The History and Origins of the Webisode

Pond LifeNew forms of media are always going to be hard to deal with. Back in the 90’s, and all the time before, a TV viewer got what came on the screen, at a specific time, and nothing more. Did they have to cut a scene for time? You’ll never know, cause you’ll never see it. That started to change when DVDs with bonus features emerged, but it took a while for studios to figure out that adding extra material to the discs could be a real selling point. Deleted scenes, blooper reels, commentary tracks, behind-the-scenes featurettes, even concept art–all these things and more are what helped DVDs become the new default home media experience over VHS. Well, that and ridiculously improved picture quality.

But just as it took time to work out what benefits a DVD offered, so, too, is the usefulness of the Internet being worked out. It’s been known for a long time that the internet offered a very unique point of leverage with a show’s fanbase. Look around Memory Alpha and you’ll see that AOL web chats with the producers (Often Ronald D. Moore, specifically) were common among Star Trek fan circles in the late 90’s. It gave fans some insight into the production of the show, how certain plot points were decided upon (“Whatever happened to Thomas Riker?” being a popular one), and allowed the writers to have some back and forth with the fans, to get a feel for where the show was succeeding and where it was failing to resonate with them. Of course, you always have to be careful when taking advice from the fandom; we often don’t know what we really want, and there have been no small number of shows that have died from catering too much to a picky fanbase. Read more

4 Films Unnecessarily Adapted for TV – Friday Four

Logan's Run Ape CameoSo, there’s been talk recently of a Minority Report TV series, and it looks like it’s moving ahead at full steam. While I’m highly skeptical that the show can succeed (it’s almost like someone forgot to tell the producers this is supposed to be a horrible dystopia), it would hardly be the first film needlessly adapted to fit television. This is a little different from something like Agents of SHIELD, which is still in continuity with an ongoing film series; instead, it’s trying to take a plot that worked for one film and turn it into a long running TV series. In the past, this has occasionally been successful, with Stargate SG-1 as by far the best example. In that case, the show took the loose premise of the film–that there exists a network of stargates, established by ancient aliens, that can be used to travel interstellar distances instantaneously–and ran with it, going places the film would never have dreamed of exploring. It’s such an open premise that the possibilities for stories in this universe are almost endless. And then there are these, films which barely had enough plot for 90-120 minutes that someone tried to stretch out far beyond what it could support.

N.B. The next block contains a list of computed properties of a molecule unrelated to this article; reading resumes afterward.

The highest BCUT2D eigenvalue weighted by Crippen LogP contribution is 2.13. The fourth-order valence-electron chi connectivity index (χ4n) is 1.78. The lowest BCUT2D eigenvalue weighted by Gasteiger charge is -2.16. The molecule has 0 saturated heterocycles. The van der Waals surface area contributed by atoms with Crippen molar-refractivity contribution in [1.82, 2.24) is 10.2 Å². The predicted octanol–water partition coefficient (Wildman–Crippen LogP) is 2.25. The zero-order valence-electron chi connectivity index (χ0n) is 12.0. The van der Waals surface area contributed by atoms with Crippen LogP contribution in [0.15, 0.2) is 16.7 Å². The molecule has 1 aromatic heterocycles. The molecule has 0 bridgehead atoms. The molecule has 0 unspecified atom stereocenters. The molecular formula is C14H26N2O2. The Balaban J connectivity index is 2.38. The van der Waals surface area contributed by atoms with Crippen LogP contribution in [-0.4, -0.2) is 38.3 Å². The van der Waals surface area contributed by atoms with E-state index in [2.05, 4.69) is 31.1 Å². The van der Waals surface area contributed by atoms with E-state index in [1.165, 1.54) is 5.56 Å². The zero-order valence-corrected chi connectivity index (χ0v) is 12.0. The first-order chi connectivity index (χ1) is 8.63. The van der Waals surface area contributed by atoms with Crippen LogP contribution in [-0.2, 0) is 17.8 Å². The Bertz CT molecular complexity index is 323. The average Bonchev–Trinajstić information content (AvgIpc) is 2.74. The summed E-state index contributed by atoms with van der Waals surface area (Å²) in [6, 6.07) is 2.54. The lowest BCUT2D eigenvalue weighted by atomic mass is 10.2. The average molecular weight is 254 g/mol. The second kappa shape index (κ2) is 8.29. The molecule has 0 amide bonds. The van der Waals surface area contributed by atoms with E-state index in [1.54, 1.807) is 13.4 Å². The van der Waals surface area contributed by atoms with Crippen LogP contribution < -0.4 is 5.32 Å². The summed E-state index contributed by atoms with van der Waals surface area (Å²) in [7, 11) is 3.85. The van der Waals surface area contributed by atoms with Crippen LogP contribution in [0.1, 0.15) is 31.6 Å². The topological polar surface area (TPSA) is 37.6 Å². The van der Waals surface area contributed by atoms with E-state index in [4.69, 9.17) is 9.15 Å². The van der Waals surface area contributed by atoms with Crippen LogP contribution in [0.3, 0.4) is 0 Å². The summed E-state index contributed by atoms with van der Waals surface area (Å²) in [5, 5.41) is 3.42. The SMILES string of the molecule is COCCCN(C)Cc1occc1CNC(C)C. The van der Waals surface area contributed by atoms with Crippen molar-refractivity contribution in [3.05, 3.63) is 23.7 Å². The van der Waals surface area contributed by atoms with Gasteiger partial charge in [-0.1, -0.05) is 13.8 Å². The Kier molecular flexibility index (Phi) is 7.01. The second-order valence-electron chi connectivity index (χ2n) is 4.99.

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Agents of S.H.I.E.L.D. Season 1 Retrospective

Hail HYDRAWith Defiance having finished its second season, it’s time for me to shift gears and get ready for my next series to review: Agents of S.H.I.E.L.D. I know, I keep starting out with things that are on their second season, but there’s not a lot of new stuff coming in the near future (Syfy’s Ascension excluded) so I’ll run with what I’ve been into. To the topic at hand, then: SHIELD (as I will refer to it for the sake of my keyboard) was a highly anticipated show last year, and when it premiered it didn’t exactly meet everyone’s expectations. Even the highly anticipated tie-in with Thor 2 was a bit of a disappointment for those who (unrealistically) expected a cameo or something. It was frustrating because, much like season 1 Defiance, there was a lot of potential going unused as the show dealt with small and seemingly irrelevant details. Things changed big time, however, after the winter break.

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4 Doctor Who Spinoffs You Didn’t Know Existed – Friday Four